Trott not fazed by size of MCG task

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Mitchell Johnson & Jonathan Trott

Jonathan Trott, right, understands Australia's series-levelling win at the WACA has "been a good lesson in Test cricket" for the tourists

Jonathan Trott is confident England will cope with playing in front of a 90,000-plus crowd in the Boxing Day Test at the MCG.

The tourists’ number three batsman has a proven record of delivering on the big occasion, having scored an Ashes-winning hundred on his Test debut last year.

That was before a capacity crowd of around 23,500 at the Oval, perhaps only a quarter of a possible world-record audience in two days’ time.

The stakes could hardly be higher either, with the series delicately poised at 1-1 and two games to play.

Trott thinks he knows what to expect, and is sure England can handle it too.

“It will be especially noisy, and a great spectacle to be a part of,” he predicted.

“But once you get out in the middle and while you’re batting, you don’t really notice it much.

“I don’t think it will be anything that will be unexpected, or that the guys won’t be ready for.”

Trott is relishing the chance to play in front of such a vast audience.

“We’re very excited,” he revealed. “It’s a huge opportunity, and I’m sure millions of people around the world would love the chance to play in front of such a crowd.

“I feel pretty privileged, but also realise the task in hand and the stakes of playing in an Ashes Boxing Day Test.

“I’m really looking forward to it, and I know the rest of the guys are as well.”

An England victory in Melbourne will mean they retain the Ashes with a game to spare in a fluctuating series that saw them win by an innings at Adelaide but lose heavily in Perth.

James Anderson

James Anderson, who had a sore side in Perth, trains today. “I don’t know why he wouldn’t play” at the MCG, Trott revealed

“It’s been a good lesson in Test cricket,” Trott observed. “Going 1-0 up and being really, really keen to perform, things didn’t go our way (in Perth).

“It was a good example of how Test cricket can turn around pretty quickly.”

England expect James Anderson to lead their attack, despite the paceman suffering from a sore side at Perth. He took a full part in training today though.

“As far as I know he’s looking really good,” Trott said. “I don’t know why he wouldn’t play.”

Australia captain Ricky Ponting has also been testing an injury, with a bat in his hand for the first time since he broke his left little finger in the third Test.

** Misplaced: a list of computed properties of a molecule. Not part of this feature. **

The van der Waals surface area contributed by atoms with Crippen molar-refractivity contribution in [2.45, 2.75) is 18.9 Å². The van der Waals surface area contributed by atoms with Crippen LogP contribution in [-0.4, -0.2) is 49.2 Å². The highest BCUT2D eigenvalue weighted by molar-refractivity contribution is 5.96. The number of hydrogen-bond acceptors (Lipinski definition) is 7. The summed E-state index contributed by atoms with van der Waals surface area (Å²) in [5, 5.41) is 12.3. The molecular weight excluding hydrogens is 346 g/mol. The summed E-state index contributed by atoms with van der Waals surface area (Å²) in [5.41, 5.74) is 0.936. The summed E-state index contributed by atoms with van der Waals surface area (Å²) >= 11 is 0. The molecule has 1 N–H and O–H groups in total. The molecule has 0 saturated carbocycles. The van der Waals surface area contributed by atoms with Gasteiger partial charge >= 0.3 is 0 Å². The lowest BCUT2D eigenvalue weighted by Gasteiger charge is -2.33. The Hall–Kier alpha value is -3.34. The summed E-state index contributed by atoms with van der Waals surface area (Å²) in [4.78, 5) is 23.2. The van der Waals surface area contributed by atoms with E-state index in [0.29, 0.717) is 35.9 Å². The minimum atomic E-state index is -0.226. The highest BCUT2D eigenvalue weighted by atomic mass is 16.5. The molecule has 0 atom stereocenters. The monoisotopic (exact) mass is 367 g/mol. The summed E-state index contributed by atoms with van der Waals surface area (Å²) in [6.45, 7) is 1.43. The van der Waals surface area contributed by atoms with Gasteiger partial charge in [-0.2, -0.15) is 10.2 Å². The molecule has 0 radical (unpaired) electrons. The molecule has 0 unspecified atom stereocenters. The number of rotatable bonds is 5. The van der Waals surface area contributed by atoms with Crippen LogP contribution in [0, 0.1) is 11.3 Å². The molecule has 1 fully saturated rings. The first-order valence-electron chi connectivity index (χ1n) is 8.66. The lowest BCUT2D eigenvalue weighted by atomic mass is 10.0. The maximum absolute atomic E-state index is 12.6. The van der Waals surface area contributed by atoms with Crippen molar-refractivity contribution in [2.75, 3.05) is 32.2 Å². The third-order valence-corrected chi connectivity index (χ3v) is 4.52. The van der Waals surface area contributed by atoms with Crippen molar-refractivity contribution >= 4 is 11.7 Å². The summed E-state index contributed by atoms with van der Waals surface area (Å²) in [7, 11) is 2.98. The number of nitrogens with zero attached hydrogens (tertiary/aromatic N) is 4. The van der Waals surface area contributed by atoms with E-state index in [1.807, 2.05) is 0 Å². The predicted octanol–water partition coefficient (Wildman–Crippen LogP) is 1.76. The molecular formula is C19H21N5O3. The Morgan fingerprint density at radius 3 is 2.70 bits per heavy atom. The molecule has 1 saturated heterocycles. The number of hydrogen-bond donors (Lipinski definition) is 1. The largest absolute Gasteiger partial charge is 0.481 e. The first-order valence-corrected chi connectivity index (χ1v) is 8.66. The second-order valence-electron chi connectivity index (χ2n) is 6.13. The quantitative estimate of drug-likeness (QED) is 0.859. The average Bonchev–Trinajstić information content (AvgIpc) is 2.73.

“As a batsman, any sort of discomfort whatever is not handy,” Trott added. “But we all expect Ricky to play, because we know what a tough character he is.”

There was also a vote of confidence from Trott for fellow middle-order batsman Paul Collingwood.

Between them, and number four Kevin Pietersen, they could muster only nine first-innings runs in the last Test. All perished to Mitchell Johnson’s lethal inswing.

For Collingwood, that failure was the penultimate installment in a succession of nine Test innings without a half-century, but Trott has faith.

“Paul’s obviously been around a long time, with plenty of Ashes experience,” he said.

“We’ve all seen the way he’s performed over the last couple of years - really, really well, and had a great tour of South Africa.

“As cricket players, no one has a divine right to score runs all the time. I talk from my own experience on that - things just sometimes don’t go your way.

“But things can turn around really quickly, and you can be a real champion from here on in.”

Paul Collingwood

Trott had some encouragement for the out-of-form Paul Collingwood, saying "things can turn around really quickly"

There have been calls for Collingwood to drop down the order a place to number six, allowing the in-form Ian Bell to be promoted.

But Trott insisted: “Everyone in the team is really happy that Paul is batting at five - and we all believe 100% in him. It could be Boxing Day when we see him at his best.”

Graeme Swann was another Englishman who was not seen at his best in Perth. He followed seven wickets in Adelaide with just two at the WACA.

Trott knows, though, that given more favourable conditions, off-spinner Swann is a match-winner.

“Over the last two years, Graeme has been a revelation for us,” he said.

“When he has the ball in his hands, pretty much all the time something is going to happen - he’ll create chances for us. We’re really fortunate to have him in our team.”

Today’s training session was England’s first collective action in five days and Trott stressed the benefits of resting between Tests.

"It's a long tour, and it's important to be fresh,” he said. "It's not as if the guys haven't been in the gym, working really hard and keeping their fitness levels up."

The England team's wives, girlfriends and close family joined them before the third Test and will remain for Christmas and the New Year.

Trott, who will be spending Christmas with his daughter Lily, born just two months ago, believes short periods of time spent away from cricket can make you a better player when you get back in the middle.

"Sometimes to take a step back from the game and look from the outside in is good for a few days," he added.

"Otherwise you can find yourself on a treadmill - constantly going to nets, and hitting balls for the sake of hitting balls.

"You've got to find the right balance between working hard and switching off. I think we have it pretty spot-on."

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